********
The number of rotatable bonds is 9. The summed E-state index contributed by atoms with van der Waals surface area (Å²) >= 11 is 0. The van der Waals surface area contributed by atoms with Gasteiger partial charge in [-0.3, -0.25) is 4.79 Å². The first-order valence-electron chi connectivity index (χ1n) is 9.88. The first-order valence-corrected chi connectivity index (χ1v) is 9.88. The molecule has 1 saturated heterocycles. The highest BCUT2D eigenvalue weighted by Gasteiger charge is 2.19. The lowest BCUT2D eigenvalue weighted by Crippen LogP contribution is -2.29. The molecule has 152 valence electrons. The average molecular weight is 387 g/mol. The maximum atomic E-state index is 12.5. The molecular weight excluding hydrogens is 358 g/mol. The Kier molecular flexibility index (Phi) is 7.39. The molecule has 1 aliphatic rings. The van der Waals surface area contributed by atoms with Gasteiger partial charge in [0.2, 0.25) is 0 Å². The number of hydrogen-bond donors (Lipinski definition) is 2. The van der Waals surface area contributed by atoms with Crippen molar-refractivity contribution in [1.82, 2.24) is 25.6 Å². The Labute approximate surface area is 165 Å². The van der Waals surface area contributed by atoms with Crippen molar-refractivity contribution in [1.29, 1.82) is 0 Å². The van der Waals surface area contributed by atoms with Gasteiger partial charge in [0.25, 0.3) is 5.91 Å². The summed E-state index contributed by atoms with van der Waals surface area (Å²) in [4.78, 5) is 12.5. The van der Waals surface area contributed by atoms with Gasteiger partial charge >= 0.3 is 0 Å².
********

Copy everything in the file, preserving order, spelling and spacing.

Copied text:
The number of rotatable bonds is 9. The summed E-state index contributed by atoms with van der Waals surface area (Å²) >= 11 is 0. The van der Waals surface area contributed by atoms with Gasteiger partial charge in [-0.3, -0.25) is 4.79 Å². The first-order valence-electron chi connectivity index (χ1n) is 9.88. The first-order valence-corrected chi connectivity index (χ1v) is 9.88. The molecule has 1 saturated heterocycles. The highest BCUT2D eigenvalue weighted by Gasteiger charge is 2.19. The lowest BCUT2D eigenvalue weighted by Crippen LogP contribution is -2.29. The molecule has 152 valence electrons. The average molecular weight is 387 g/mol. The maximum atomic E-state index is 12.5. The molecular weight excluding hydrogens is 358 g/mol. The Kier molecular flexibility index (Phi) is 7.39. The molecule has 1 aliphatic rings. The van der Waals surface area contributed by atoms with Gasteiger partial charge in [0.2, 0.25) is 0 Å². The number of hydrogen-bond donors (Lipinski definition) is 2. The van der Waals surface area contributed by atoms with Crippen molar-refractivity contribution in [1.82, 2.24) is 25.6 Å². The Labute approximate surface area is 165 Å². The van der Waals surface area contributed by atoms with Crippen molar-refractivity contribution in [1.29, 1.82) is 0 Å². The van der Waals surface area contributed by atoms with Gasteiger partial charge in [0.25, 0.3) is 5.91 Å². The summed E-state index contributed by atoms with van der Waals surface area (Å²) in [4.78, 5) is 12.5. The van der Waals surface area contributed by atoms with Gasteiger partial charge >= 0.3 is 0 Å².